One gets the distinct impression that Ryan Gosling is a little uncomfortable with his status as, arguably, one of the prettiest people on the planet. Although he’s established a loyal fanbase with his roles in romantic dramas like The Notebook and Crazy Stupid Love, he always looks more comfortable in dreamy independents about violence and inner turmoil. He seems more interested in being an artiste than a star, and his taste in projects – particularly of late – reflect an eagerness to be challenged, not to be safe.
So it comes as no surprise that his directorial debut, Lost River, is weird as hell. It’s an ambitious, intermittently fascinating tale of an impoverished family struggling to get by in an increasingly apocalyptic Detroit, with ghost towns guarded by psychopaths with scissors, and night clubs that deal in eroticized gore, not sex.
Lost River depicts urban decay as a mythic landscape full of monsters and unsung heroes, and when it works, it’s not unlike magic. Iain De Caestecker plays Bones, who strips corpse houses of copper to pay to repair his broken down car. Christina Hendricks plays his mother, Billy, who ventures into a carnival of soullessness in order to save their home from a wicked banker (Ben Mendelsohn), who also wants her corrupted. Meanwhile, Saoirse Ronan plays Rat, the sweet girl across the street who lives with a lovelorn husk she calls a grandmother, and Matt Smith roams the desolate streets like Lord Humongous, cutting off the lips of everyone in his path.
They’re not just characters, they’re free-roaming symbols in Gosling’s particularly feverish dream. Watching Lost River, you begin to realize that he wants the rest of us to figure this out for him. What does the neon cocoon room represent? Why is an underwater city the key to survival? And is Ryan Gosling an impossibly deep person, or should he just cut down on spicy foods before bedtime?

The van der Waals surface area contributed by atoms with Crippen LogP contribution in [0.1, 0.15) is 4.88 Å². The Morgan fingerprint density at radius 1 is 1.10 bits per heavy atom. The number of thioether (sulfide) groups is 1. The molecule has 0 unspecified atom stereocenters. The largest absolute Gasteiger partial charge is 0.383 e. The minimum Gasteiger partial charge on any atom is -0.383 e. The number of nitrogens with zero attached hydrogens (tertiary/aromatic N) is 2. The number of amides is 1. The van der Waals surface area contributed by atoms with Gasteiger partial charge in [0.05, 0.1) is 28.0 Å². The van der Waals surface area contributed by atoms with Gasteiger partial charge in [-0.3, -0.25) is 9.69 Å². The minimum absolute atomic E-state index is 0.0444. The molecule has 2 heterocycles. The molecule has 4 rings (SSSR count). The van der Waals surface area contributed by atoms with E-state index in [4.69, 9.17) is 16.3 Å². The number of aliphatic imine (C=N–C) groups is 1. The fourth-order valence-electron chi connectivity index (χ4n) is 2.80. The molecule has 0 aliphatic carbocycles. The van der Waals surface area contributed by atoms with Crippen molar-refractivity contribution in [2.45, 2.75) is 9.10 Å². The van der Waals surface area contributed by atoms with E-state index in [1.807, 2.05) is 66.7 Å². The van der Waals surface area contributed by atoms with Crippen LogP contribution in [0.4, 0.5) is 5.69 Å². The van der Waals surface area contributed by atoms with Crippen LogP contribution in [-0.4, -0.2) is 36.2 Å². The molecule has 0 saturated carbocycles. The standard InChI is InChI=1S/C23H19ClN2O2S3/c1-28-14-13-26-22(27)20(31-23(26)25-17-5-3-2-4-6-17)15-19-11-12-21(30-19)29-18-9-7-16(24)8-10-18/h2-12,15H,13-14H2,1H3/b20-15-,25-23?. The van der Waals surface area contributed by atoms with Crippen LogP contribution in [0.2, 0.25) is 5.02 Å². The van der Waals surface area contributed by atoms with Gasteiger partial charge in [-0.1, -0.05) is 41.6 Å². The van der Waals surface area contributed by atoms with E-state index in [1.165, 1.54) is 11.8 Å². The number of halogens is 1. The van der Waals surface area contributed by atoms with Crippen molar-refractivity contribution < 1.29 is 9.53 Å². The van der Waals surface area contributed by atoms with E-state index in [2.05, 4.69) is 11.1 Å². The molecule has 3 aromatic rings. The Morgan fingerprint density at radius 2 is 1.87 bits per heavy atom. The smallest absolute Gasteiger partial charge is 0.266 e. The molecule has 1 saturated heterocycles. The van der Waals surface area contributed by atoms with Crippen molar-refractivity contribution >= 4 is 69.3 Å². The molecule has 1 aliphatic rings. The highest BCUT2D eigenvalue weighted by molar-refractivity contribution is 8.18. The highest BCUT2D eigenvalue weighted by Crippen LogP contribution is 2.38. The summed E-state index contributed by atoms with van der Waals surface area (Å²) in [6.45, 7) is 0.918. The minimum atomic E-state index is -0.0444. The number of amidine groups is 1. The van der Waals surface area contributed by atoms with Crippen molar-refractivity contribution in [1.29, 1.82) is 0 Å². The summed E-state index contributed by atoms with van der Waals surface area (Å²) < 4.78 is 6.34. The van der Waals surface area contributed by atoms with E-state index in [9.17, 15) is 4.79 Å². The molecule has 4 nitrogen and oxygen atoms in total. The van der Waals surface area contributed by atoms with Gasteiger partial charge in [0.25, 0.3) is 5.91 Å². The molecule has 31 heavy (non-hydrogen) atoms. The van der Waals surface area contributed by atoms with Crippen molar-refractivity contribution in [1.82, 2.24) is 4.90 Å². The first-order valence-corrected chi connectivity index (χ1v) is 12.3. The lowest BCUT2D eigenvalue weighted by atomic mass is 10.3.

The answer to that last question may be a little bit of both. When Lost River sweeps you away it’s genuinely haunting, a brand new fable for a brand new era. But Ryan Gosling sometimes gets caught up in the riptide of his own eccentricity, sacrificing our access to his characters’ inner worlds in favor of more vivid external surreality. The outer realms of Lost River are eery but his cast sometimes wanders them aimlessly through, exploring but not always living in all of these crumbling facades. At its worst, Lost River is a film to be looked at, not experienced, but at least it always looks intriguing.
But sometimes Gosling really does strike the right balance, matching his characters’ desperation to the many horrors that befall them. When that happens Lost River almost feels like it could herald a fresh new voice in filmmaking. But there are too many scenes that feel out of place, and some of them seem distractingly inspired by other filmmakers (at least a few with whom Gosling has worked). It’s a first film, and the growing pains are obvious, but this director clearly has talent, and he clearly has something meaningful to say. He may eventually figure out the best way to say it, with a more consistent tone and a better grasp of character.
When that day comes, watch out, because he’s going to give us something special. Until then, Lost River is a curious curio, worthy of note for the obvious passion that went into it, but not so much for the craftsmanship.